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‘If the office didn’t exist, would we invent it?’: Airbnb CEO Brian Chesky solidifies permanence of the remote-work era with new policies

May 8, 2022, 9:44 PM UTC

Airbnb employees can work from home forever, without losing pay, the lodging giant announced this week, eliciting a wave in traffic to its careers page nearly a million strong.

“The response internally was great, but even more impressive with the response externally, because our career page was visited 800,000 times after that announcement,” CEO Brian Chesky said Tuesday on an earnings call, according to a transcript. “And so I think that this just speaks to the durability of this use case, and I think that it’s going to continue.”

That number had risen to a million visits by Sunday, when Time published an interview with Chesky, headlined with his declaration that “the office as we know it is over.”

The office, Chesky said in the interview, is “like an anachronistic form…from a pre-digital age.”

“If the office didn’t exist, I like to ask, would we invent it?” he said. “And if we invented it, what would it be invented for?”

Remote work doesn’t make sense for those who work at hospitals, coffee shops, and the like, he said. “But I think that for somebody whose job is on a laptop, the question is, well, what is an office meant to do?”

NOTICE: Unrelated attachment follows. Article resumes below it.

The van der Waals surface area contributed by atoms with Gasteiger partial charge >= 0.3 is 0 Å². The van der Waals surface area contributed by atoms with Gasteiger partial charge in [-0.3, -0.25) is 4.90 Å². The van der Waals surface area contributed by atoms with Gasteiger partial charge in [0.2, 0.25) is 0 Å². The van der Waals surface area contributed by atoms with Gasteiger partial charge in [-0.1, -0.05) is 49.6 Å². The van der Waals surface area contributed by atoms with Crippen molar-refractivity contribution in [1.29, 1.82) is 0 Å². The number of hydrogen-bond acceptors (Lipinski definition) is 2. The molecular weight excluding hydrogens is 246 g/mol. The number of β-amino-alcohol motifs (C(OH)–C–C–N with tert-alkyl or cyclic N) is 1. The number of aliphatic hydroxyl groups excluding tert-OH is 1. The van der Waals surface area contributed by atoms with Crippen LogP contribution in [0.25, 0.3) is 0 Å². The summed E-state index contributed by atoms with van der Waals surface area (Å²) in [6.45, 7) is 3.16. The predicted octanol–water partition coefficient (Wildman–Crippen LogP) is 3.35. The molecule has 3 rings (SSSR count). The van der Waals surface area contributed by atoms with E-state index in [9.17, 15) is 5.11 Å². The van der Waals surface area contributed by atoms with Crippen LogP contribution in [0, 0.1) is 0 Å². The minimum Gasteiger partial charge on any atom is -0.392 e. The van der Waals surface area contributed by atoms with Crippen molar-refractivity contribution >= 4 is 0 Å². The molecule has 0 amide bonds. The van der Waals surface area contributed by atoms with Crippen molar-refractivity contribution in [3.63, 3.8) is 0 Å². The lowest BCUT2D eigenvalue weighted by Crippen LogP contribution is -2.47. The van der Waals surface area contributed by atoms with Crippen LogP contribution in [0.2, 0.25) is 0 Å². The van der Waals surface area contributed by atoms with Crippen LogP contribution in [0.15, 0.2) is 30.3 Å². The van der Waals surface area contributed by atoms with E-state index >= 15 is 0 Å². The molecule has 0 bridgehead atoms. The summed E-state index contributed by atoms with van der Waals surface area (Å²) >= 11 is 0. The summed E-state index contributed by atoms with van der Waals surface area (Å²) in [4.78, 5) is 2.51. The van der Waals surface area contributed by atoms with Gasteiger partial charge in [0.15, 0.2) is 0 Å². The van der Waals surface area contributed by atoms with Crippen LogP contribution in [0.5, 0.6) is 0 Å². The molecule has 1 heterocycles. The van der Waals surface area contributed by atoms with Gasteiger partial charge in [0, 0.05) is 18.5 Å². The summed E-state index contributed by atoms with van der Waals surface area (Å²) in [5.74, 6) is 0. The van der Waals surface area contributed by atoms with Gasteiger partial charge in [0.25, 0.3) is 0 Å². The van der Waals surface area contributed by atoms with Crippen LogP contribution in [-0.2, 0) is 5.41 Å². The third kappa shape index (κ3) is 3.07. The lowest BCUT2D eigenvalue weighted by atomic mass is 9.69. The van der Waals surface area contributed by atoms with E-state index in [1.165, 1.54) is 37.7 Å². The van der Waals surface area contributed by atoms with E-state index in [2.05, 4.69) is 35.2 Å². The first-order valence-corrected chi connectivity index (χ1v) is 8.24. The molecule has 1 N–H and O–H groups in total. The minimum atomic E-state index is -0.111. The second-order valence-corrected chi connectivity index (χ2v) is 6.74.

In a late April press release citing an email from Chesky to employees, the CEO said that the company had “the most productive two-year period in our history,” despite the pandemic and the need to work from “our bedrooms, basements, and home offices.”

During the first quarter the company, for the first time, exceeded 100 million nights and experiences booked, and brought in revenue of $1.5 billion. Its net loss was $19 million for the quarter, a “significant improvement in the same periods in 2018 and 2021,” Chesky said on the Tuesday call.

Among other perks recently announced by Airbnb: The company will introduce single pay tiers in June, regardless of location. And beginning in September employees can work in more than 170 countries for up to 90 days a year in each location.

“Two decades ago, Silicon Valley startups popularized the idea of open floor plans and on-site perks, which were soon adopted by companies all around the world,” Chesky wrote. “Similarly, today’s startups have embraced remote work and flexibility, and I think this will become the predominant way that we all work 10 years from now. This is where the world is going.”

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